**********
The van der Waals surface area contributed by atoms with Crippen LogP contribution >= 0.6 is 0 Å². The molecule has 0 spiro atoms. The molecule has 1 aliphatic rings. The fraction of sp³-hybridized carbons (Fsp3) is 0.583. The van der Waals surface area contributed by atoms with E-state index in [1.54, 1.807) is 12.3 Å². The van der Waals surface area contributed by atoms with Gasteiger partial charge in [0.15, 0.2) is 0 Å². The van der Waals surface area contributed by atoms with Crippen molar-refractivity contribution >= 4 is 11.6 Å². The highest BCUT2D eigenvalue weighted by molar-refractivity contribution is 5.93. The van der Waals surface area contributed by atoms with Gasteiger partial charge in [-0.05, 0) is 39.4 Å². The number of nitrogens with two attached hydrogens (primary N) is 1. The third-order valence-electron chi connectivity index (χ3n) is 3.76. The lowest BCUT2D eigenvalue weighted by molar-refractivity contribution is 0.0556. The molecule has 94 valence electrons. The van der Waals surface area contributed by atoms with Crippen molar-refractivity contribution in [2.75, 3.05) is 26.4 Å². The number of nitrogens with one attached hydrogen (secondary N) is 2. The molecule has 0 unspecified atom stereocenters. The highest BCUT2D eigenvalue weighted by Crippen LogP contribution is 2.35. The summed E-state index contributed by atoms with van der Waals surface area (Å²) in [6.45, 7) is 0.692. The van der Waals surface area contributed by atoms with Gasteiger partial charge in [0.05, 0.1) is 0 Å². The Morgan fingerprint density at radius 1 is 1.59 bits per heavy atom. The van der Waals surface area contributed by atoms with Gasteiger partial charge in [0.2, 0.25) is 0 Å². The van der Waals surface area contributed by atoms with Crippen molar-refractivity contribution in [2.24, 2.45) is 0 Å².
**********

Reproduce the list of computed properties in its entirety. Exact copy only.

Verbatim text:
The van der Waals surface area contributed by atoms with Crippen LogP contribution >= 0.6 is 0 Å². The molecule has 0 spiro atoms. The molecule has 1 aliphatic rings. The fraction of sp³-hybridized carbons (Fsp3) is 0.583. The van der Waals surface area contributed by atoms with E-state index in [1.54, 1.807) is 12.3 Å². The van der Waals surface area contributed by atoms with Gasteiger partial charge in [0.15, 0.2) is 0 Å². The van der Waals surface area contributed by atoms with Crippen molar-refractivity contribution >= 4 is 11.6 Å². The highest BCUT2D eigenvalue weighted by molar-refractivity contribution is 5.93. The van der Waals surface area contributed by atoms with Gasteiger partial charge in [-0.05, 0) is 39.4 Å². The number of nitrogens with two attached hydrogens (primary N) is 1. The third-order valence-electron chi connectivity index (χ3n) is 3.76. The lowest BCUT2D eigenvalue weighted by molar-refractivity contribution is 0.0556. The molecule has 94 valence electrons. The van der Waals surface area contributed by atoms with Crippen molar-refractivity contribution in [2.75, 3.05) is 26.4 Å². The number of nitrogens with one attached hydrogen (secondary N) is 2. The molecule has 0 unspecified atom stereocenters. The highest BCUT2D eigenvalue weighted by Crippen LogP contribution is 2.35. The summed E-state index contributed by atoms with van der Waals surface area (Å²) in [6.45, 7) is 0.692. The van der Waals surface area contributed by atoms with Gasteiger partial charge in [0.05, 0.1) is 0 Å². The Morgan fingerprint density at radius 1 is 1.59 bits per heavy atom. The van der Waals surface area contributed by atoms with Gasteiger partial charge in [0.2, 0.25) is 0 Å². The van der Waals surface area contributed by atoms with Crippen molar-refractivity contribution in [2.24, 2.45) is 0 Å².